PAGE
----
If you want to kill the potential for systematic reuse, all you have to do is think only about your silo and not about anything else. This silo could be many different things and in each case it inhibits reuse as well as the effectiveness of your team as a whole. Here are some specific examples:
- At the enterprise level, silo thinking can introduce very many inefficiencies and redundancies. Silo thinking will optimize solutions for a specific project at the expense of the overall firm. For example, say you have a reusable asset for calculating taxes and a new project re-implements the tax calculation business logic all over again. Or they ignore existing software infrastructure and introduce a new vendor product. This may help a specific project but adds cost and complexity to the enterprise.
- Silo thinking specific to an application means potentially reusable assets are not created and existing reusable assets are not leveraged. Think about the application’s needs to get reference data or connect with external systems or format data per a destination’s specific needs. Is your application using reusable assets? If not, is there an opportunity to create one by building or refactoring?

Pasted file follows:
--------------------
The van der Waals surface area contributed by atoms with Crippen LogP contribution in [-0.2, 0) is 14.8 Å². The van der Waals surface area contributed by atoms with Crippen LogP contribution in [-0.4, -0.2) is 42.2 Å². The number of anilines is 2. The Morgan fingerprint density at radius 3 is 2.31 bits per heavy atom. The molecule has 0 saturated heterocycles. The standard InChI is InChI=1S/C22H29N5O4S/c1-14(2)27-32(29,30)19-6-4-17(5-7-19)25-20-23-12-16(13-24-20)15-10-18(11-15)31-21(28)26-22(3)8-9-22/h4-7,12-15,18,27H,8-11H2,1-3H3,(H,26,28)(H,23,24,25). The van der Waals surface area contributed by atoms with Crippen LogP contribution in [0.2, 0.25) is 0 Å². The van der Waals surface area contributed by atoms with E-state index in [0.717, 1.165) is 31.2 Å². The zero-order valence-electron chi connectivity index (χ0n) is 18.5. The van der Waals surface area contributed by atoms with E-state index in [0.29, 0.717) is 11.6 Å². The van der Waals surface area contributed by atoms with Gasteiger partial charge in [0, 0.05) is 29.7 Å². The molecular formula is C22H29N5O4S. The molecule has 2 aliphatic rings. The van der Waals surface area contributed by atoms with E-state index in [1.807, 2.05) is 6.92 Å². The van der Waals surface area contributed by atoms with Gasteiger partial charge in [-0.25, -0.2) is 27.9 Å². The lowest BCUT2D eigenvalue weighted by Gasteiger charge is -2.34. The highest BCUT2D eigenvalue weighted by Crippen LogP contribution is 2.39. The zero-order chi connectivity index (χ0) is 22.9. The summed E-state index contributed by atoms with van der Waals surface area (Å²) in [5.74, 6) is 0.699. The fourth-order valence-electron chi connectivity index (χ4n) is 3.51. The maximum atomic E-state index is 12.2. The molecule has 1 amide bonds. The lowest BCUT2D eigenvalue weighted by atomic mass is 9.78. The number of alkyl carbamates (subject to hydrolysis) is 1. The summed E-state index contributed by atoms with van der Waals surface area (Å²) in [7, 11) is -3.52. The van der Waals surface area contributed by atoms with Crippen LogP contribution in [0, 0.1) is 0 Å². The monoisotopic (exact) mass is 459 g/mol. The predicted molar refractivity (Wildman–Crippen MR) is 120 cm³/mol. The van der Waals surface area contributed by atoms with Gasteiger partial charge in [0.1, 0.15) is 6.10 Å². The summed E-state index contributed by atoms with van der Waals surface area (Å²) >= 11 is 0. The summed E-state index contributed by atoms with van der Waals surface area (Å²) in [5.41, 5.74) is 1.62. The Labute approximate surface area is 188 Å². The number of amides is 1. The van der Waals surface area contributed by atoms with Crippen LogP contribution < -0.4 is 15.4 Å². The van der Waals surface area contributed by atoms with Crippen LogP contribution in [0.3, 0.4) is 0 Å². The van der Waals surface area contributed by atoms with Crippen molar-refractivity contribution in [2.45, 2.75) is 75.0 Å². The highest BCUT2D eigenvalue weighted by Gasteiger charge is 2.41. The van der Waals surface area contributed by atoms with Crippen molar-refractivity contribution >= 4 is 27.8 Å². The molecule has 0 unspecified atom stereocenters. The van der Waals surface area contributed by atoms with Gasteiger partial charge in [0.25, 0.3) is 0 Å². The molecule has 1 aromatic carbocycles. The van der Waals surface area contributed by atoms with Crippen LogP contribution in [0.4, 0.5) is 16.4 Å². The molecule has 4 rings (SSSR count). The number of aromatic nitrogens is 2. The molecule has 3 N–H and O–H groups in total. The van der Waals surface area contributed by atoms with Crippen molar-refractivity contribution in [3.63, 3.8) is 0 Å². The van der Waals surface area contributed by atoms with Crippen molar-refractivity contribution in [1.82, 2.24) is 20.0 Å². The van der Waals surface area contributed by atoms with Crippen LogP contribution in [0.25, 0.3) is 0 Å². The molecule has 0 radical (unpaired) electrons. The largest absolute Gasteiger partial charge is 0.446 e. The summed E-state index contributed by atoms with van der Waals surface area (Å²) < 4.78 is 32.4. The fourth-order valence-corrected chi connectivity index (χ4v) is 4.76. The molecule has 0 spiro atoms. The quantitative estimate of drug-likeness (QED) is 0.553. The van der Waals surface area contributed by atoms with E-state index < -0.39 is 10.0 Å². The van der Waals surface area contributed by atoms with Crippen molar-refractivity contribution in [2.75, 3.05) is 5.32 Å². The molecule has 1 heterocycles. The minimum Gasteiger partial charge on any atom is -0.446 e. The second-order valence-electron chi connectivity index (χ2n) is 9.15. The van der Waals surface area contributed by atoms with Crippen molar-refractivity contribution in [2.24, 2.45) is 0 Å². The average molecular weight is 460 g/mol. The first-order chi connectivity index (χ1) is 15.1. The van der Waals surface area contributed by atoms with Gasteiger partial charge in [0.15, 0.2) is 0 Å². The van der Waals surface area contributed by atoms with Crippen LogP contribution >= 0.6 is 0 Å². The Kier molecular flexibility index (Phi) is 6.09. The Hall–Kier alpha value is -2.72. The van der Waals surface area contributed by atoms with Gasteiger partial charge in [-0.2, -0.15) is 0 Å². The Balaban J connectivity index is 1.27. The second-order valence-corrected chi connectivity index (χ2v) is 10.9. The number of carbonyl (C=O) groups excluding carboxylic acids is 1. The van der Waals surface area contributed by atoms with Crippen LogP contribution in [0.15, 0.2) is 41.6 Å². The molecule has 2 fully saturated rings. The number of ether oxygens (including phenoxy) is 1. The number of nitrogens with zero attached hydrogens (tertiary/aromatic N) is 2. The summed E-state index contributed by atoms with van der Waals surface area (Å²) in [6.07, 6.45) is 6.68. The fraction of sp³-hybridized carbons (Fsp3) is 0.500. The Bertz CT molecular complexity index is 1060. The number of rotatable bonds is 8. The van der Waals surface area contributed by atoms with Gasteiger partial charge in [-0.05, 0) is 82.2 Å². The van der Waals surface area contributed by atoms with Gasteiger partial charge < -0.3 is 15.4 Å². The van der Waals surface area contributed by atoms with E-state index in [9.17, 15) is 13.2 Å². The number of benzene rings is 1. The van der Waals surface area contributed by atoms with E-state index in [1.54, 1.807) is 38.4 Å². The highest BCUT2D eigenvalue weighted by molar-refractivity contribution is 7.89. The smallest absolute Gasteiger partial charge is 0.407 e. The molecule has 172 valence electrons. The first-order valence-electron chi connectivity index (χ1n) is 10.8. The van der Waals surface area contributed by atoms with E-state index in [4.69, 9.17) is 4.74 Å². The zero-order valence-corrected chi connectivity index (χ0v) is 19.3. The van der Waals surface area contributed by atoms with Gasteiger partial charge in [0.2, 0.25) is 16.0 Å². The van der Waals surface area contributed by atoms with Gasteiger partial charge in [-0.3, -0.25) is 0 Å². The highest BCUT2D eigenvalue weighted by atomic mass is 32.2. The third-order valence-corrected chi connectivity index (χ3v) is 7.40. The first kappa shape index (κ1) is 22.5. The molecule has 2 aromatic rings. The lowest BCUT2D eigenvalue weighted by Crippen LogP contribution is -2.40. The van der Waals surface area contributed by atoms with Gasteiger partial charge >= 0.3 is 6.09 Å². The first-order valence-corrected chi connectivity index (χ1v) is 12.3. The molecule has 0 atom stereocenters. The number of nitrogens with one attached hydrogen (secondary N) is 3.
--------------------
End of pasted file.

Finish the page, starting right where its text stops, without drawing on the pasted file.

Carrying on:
- Silo thinking specific to a team typically results in lack of reuse across projects that impact multiple teams. Do other teams in your department/division/organization know what reusable capabilities exist? do they know the overall reuse roadmap and how that aligns with business objectives? can they contribute towards growing the asset base?
- Silo thinking specific to a person typically results in solutions that don’t benefit other developers in the team. Maybe you have a neat utility that makes it easier to fetch correlated data across multiple data sources. Or you wrote a neat script that validates system variables or smoke tests key functionality. If they save you time and effort, why not share them with your team? Two immediate benefits will happen: other developers will start saving time as well increasing the team’s overall productivity. You will start getting constructive ideas on making these solutions better.
Have you noticed these? how do you encourage solutions that go beyond a specific silo’s needs?